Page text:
That depends upon the height at which you want the satellite to orbit. The greater the radius of the orbit, the slower the orbital speed can be.

I'm thinking that if the speed is high enough, the ball can reach up quite high till there is sufficient space for it to orbit. Because at lower heights, it will eventually collide onto the ground although it wants to orbit circularly. At higher heights, this is then possible.
Are you thinking of firing straight up or at an angle?

What has it got to do with curving anyway? And I find the diagrams given by textbooks are peculiar. For instance, the Earth rotates sideways but object is launched from places like North Pole to South Pole, vertical orbit when the rotation is horizontal. What difference would it even make then?
Again, you seem to be confusing "curving" with "rotating". If the surface of the earth were an infinitely large plane, then no matter how high or at what angle you launched an object, it would land somewhere. Since it is not, if you launch it high enough with sufficient angle, it will "miss" the surface of the earth.

By the way, is the orientation for launching an object to escape earth and launching an object to orbit the same? Is it upwards and tangentially respectively?
What do you mean by "escape the earth"? Theoretically, it wouldn't make any difference. It should be solely the "vertical" component that adds to "escape velocity"- which is discussed in your other thread: https://www.physicsforums.com/showthread.php?t=662201

Oh I think i got it already!!! The animations are very useful, I can't find them elsewhere lol.

So I misunderstood the meaning of 'curve'.. I see. Actually after watching the animation, am I still right to say that there must be enough space for the satellite to orbit? I'm thinking that, when the satellite is launched tangentially with respect to the Earth (assuming it's a sphere), it should by right continue to move in a straight line if there is no gravity. Because there is gravity, there is a force acting downwards of the object towards the centre of the earth (centripetal acceleration) and this causes the satellite to change its direction constantly and enter uniform circular motion. Gravity does not aim to make objects trying to orbit to stay on the ground as much as it wanting to let objects change their direction.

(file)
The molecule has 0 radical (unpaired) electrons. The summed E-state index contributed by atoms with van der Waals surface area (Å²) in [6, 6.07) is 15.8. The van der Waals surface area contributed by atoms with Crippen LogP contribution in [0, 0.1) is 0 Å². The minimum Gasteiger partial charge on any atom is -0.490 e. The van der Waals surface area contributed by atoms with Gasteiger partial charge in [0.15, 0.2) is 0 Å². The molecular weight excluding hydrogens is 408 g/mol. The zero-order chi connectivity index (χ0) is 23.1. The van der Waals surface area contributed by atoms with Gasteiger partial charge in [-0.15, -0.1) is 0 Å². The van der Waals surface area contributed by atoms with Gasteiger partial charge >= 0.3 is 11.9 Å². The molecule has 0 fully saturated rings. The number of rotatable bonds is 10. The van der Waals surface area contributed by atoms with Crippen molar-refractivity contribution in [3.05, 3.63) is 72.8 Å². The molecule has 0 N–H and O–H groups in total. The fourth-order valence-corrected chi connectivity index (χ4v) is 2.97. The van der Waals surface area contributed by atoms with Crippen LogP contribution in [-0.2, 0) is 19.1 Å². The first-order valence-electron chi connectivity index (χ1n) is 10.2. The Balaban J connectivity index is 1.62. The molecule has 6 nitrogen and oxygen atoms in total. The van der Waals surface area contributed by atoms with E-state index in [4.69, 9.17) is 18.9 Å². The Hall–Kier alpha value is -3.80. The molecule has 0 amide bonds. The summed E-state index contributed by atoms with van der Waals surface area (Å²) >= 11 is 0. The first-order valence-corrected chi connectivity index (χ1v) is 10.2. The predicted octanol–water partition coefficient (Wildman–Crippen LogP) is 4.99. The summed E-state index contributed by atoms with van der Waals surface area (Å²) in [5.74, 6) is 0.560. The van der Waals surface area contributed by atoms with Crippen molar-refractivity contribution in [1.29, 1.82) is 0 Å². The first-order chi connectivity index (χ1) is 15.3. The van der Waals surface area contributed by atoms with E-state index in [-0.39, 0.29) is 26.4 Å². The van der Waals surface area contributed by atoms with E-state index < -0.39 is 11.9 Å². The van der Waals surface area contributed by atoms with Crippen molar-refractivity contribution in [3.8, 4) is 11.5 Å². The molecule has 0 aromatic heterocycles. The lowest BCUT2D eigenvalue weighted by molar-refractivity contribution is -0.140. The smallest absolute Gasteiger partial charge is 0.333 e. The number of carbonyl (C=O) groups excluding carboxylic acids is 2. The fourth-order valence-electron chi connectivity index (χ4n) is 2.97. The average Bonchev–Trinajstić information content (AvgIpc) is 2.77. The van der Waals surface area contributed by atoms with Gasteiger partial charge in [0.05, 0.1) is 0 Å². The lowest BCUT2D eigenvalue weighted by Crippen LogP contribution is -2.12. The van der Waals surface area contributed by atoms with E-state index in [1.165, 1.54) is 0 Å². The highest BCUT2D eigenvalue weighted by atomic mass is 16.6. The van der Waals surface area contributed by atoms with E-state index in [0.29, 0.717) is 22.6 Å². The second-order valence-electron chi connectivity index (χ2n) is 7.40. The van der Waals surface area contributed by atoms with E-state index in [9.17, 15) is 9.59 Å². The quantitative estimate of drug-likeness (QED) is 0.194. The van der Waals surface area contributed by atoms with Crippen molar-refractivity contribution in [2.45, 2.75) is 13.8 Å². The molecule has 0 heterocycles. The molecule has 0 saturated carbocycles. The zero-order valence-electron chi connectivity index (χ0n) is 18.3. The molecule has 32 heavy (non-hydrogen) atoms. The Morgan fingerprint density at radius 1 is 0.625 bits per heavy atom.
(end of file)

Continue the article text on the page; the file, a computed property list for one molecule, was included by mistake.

If it is at low speeds below escape speed, it will collide on to the ground eventually as it tries to orbit (correct?). At speeds above the escape speed, the satellite will travel a horizontal distance far enough away from the ground to have enough space to orbit. Can i say this??

However, why would some satellites travel in ellipses instead of a circle?? Thanks a lot people, you've been a great help!!

You can get different kinds of orbits if you change the critical velocity, because it is related to the escape velocity of the object. :)

You can get different kinds of orbits if you change the critical velocity, because it is related to the escape velocity of the object. :)

I see. But what is the physics behind it?

I see. But what is the physics behind it?

Ve=√(2GM/R)=Vc√2.
So, if the kinetic energy you supply to the satellite is more than what's required for a circular orbit, it will move in an elliptical orbit or even a parabolic path where it leaves the earth.